Jun
30
Sun
International Asteroid Day
Jun 30 all-day

Asteroid Day LogoFlattened trees at Tunguska siteInternational Asteroid Day is a United Nations-recognized day observed each year at the international level during the anniversary of the Tunguska impact over Siberia, Russian Federation. The goal of International Asteroid Day is to raise public awareness about the asteroid impact hazards.

The Tunguska explosion of June 30, 1908 knocked down some 80 million trees over an area of 2,150 square kilometres (830 sq mi); the shock wave from the blast would have measured about 5.0 on the Richter scale.

 

Jun
30
Tue
International Asteroid Day
Jun 30 all-day

Asteroid Day LogoFlattened trees at Tunguska siteInternational Asteroid Day is a United Nations-recognized day observed each year at the international level during the anniversary of the Tunguska impact over Siberia, Russian Federation. The goal of International Asteroid Day is to raise public awareness about the asteroid impact hazards.

The Tunguska explosion of June 30, 1908 knocked down some 80 million trees over an area of 2,150 square kilometres (830 sq mi); the shock wave from the blast would have measured about 5.0 on the Richter scale.

 

Jun
30
Wed
International Asteroid Day
Jun 30 all-day

Asteroid Day LogoFlattened trees at Tunguska siteInternational Asteroid Day is a United Nations-recognized day observed each year at the international level during the anniversary of the Tunguska impact over Siberia, Russian Federation. The goal of International Asteroid Day is to raise public awareness about the asteroid impact hazards.

The Tunguska explosion of June 30, 1908 knocked down some 80 million trees over an area of 2,150 square kilometres (830 sq mi); the shock wave from the blast would have measured about 5.0 on the Richter scale.

 

Jun
30
Thu
International Asteroid Day
Jun 30 all-day

Asteroid Day LogoFlattened trees at Tunguska siteInternational Asteroid Day is a United Nations-recognized day observed each year at the international level during the anniversary of the Tunguska impact over Siberia, Russian Federation. The goal of International Asteroid Day is to raise public awareness about the asteroid impact hazards.

The Tunguska explosion of June 30, 1908 knocked down some 80 million trees over an area of 2,150 square kilometres (830 sq mi); the shock wave from the blast would have measured about 5.0 on the Richter scale.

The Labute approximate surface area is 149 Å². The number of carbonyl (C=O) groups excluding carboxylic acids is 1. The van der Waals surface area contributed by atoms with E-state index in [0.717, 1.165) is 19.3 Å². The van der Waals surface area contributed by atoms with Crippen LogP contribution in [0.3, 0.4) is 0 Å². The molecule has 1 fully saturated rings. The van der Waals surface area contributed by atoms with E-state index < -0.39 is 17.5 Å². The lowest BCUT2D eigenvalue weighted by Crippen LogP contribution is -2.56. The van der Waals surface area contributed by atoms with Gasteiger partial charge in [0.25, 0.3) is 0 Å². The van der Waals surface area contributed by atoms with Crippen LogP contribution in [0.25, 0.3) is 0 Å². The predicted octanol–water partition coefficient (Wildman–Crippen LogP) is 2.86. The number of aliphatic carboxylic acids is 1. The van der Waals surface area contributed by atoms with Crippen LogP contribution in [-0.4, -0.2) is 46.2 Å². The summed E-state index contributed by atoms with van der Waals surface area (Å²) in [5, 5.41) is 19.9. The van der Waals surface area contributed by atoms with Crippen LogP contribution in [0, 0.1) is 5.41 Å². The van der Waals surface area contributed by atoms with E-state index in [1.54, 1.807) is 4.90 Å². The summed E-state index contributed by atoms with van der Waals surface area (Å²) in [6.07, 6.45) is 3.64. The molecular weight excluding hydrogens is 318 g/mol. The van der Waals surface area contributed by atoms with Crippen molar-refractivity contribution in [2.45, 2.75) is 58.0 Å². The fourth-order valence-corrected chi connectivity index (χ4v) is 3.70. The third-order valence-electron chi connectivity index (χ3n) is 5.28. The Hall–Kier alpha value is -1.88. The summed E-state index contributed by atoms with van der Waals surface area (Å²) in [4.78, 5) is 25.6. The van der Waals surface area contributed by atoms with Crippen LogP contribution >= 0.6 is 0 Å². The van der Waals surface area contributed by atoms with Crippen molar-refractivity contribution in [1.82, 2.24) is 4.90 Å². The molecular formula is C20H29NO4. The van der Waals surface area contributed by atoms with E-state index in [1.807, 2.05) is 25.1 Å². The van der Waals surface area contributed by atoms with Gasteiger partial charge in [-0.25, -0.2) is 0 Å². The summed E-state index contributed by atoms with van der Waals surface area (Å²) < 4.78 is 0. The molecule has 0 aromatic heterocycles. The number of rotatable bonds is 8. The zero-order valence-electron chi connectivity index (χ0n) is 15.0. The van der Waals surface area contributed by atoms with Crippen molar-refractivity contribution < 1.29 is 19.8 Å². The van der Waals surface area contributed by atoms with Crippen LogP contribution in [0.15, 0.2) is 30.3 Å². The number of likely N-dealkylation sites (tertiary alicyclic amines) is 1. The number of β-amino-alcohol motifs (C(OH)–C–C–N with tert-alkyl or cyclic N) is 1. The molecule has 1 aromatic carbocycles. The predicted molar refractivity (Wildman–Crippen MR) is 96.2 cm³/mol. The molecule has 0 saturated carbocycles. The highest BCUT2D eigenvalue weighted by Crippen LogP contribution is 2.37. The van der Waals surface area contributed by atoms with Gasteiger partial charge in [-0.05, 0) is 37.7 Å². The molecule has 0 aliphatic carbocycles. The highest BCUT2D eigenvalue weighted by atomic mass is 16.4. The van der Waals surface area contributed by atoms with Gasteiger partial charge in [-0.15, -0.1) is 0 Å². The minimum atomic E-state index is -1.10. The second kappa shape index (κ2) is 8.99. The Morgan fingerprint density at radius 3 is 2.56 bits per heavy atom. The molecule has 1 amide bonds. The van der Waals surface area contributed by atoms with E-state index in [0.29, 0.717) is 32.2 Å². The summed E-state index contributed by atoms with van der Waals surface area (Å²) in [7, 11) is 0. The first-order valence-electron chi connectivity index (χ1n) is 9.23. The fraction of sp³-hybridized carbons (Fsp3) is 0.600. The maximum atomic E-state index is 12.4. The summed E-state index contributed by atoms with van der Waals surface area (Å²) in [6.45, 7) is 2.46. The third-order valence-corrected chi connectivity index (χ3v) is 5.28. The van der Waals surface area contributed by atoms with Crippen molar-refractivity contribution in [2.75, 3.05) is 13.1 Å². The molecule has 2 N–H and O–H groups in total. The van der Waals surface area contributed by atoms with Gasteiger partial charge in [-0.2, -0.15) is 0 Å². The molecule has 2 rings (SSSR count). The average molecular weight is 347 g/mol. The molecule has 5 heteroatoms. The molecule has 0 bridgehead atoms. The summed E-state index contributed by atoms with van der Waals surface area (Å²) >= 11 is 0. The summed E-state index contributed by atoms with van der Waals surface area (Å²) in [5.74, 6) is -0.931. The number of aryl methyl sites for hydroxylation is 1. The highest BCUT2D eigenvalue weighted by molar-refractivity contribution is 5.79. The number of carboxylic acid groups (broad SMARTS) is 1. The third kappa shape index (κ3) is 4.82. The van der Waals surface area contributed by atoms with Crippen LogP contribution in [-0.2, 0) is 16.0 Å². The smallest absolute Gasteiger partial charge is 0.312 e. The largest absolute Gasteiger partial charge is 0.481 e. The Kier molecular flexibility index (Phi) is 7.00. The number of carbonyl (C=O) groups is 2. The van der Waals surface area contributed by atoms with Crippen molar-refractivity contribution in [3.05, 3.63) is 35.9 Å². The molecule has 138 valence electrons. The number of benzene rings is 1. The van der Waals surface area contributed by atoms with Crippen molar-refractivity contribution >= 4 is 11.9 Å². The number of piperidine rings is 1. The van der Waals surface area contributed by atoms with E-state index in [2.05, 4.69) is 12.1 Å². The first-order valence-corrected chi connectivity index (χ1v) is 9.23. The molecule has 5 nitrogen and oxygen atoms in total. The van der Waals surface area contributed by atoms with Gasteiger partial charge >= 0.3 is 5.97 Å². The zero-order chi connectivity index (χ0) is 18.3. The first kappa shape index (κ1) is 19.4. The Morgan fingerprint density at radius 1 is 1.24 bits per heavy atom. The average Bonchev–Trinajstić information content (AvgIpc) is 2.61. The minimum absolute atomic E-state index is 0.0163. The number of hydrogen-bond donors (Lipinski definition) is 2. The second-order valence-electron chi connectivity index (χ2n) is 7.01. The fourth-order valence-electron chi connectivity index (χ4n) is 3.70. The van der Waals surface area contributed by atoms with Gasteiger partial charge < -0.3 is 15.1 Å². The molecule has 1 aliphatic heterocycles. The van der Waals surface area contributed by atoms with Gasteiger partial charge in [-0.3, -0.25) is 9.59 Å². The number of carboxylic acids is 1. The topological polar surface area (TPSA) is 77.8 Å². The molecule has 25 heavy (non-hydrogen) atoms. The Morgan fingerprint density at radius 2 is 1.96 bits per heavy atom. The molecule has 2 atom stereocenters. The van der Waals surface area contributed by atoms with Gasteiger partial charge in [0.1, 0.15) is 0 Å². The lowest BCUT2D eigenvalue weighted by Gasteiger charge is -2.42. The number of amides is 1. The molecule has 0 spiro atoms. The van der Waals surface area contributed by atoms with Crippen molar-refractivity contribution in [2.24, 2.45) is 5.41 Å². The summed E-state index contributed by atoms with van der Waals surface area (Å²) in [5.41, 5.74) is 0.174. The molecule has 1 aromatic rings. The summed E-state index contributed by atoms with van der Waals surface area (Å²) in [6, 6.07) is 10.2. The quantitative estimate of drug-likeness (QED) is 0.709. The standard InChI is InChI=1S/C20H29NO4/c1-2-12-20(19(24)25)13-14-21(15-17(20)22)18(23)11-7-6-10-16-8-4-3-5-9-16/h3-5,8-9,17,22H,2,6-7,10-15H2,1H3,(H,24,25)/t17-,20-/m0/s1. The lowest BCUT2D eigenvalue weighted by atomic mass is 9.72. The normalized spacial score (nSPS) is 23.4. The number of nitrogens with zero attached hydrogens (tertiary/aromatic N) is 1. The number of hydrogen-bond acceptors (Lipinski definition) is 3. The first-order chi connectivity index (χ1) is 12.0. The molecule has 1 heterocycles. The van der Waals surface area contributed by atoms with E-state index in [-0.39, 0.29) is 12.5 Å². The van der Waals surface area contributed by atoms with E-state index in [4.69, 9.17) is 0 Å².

Jun
30
Fri
International Asteroid Day
Jun 30 all-day

Asteroid Day LogoFlattened trees at Tunguska siteInternational Asteroid Day is a United Nations-recognized day observed each year at the international level during the anniversary of the Tunguska impact over Siberia, Russian Federation. The goal of International Asteroid Day is to raise public awareness about the asteroid impact hazards.

The Tunguska explosion of June 30, 1908 knocked down some 80 million trees over an area of 2,150 square kilometres (830 sq mi); the shock wave from the blast would have measured about 5.0 on the Richter scale.

 

Jun
30
Sun
International Asteroid Day
Jun 30 all-day

Asteroid Day LogoFlattened trees at Tunguska siteInternational Asteroid Day is a United Nations-recognized day observed each year at the international level during the anniversary of the Tunguska impact over Siberia, Russian Federation. The goal of International Asteroid Day is to raise public awareness about the asteroid impact hazards.

The Tunguska explosion of June 30, 1908 knocked down some 80 million trees over an area of 2,150 square kilometres (830 sq mi); the shock wave from the blast would have measured about 5.0 on the Richter scale.

 

Jun
30
Mon
International Asteroid Day
Jun 30 all-day

Asteroid Day LogoFlattened trees at Tunguska siteInternational Asteroid Day is a United Nations-recognized day observed each year at the international level during the anniversary of the Tunguska impact over Siberia, Russian Federation. The goal of International Asteroid Day is to raise public awareness about the asteroid impact hazards.

The Tunguska explosion of June 30, 1908 knocked down some 80 million trees over an area of 2,150 square kilometres (830 sq mi); the shock wave from the blast would have measured about 5.0 on the Richter scale.